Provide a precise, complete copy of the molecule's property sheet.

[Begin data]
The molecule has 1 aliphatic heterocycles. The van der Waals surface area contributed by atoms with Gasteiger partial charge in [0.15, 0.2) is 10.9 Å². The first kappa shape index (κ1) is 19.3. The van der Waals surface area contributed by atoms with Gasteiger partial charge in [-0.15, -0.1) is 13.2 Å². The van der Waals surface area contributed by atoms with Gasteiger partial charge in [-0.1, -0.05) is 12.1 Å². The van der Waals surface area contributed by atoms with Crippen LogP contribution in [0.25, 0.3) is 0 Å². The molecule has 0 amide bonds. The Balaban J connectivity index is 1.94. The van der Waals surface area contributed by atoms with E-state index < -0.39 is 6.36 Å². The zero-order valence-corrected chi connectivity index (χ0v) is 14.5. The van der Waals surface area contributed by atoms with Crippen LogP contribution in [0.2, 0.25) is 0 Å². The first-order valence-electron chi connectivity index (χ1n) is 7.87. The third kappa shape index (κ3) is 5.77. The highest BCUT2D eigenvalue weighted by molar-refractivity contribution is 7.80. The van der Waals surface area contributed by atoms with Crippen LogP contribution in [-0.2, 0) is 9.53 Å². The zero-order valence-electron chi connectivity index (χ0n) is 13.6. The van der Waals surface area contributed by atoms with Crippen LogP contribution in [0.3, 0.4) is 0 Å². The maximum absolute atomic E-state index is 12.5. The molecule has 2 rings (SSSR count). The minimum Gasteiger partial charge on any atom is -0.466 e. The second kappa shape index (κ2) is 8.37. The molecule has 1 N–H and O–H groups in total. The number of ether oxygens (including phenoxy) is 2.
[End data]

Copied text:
The molecule has 1 aliphatic heterocycles. The van der Waals surface area contributed by atoms with Gasteiger partial charge in [0.15, 0.2) is 10.9 Å². The first kappa shape index (κ1) is 19.3. The van der Waals surface area contributed by atoms with Gasteiger partial charge in [-0.15, -0.1) is 13.2 Å². The van der Waals surface area contributed by atoms with Gasteiger partial charge in [-0.1, -0.05) is 12.1 Å². The van der Waals surface area contributed by atoms with Crippen LogP contribution in [0.25, 0.3) is 0 Å². The molecule has 0 amide bonds. The Balaban J connectivity index is 1.94. The van der Waals surface area contributed by atoms with E-state index < -0.39 is 6.36 Å². The zero-order valence-corrected chi connectivity index (χ0v) is 14.5. The van der Waals surface area contributed by atoms with Crippen LogP contribution in [0.2, 0.25) is 0 Å². The first-order valence-electron chi connectivity index (χ1n) is 7.87. The third kappa shape index (κ3) is 5.77. The highest BCUT2D eigenvalue weighted by molar-refractivity contribution is 7.80. The van der Waals surface area contributed by atoms with Crippen LogP contribution in [-0.2, 0) is 9.53 Å². The zero-order valence-electron chi connectivity index (χ0n) is 13.6. The van der Waals surface area contributed by atoms with Crippen LogP contribution in [0.3, 0.4) is 0 Å². The maximum absolute atomic E-state index is 12.5. The molecule has 2 rings (SSSR count). The minimum Gasteiger partial charge on any atom is -0.466 e. The second kappa shape index (κ2) is 8.37. The molecule has 1 N–H and O–H groups in total. The number of ether oxygens (including phenoxy) is 2.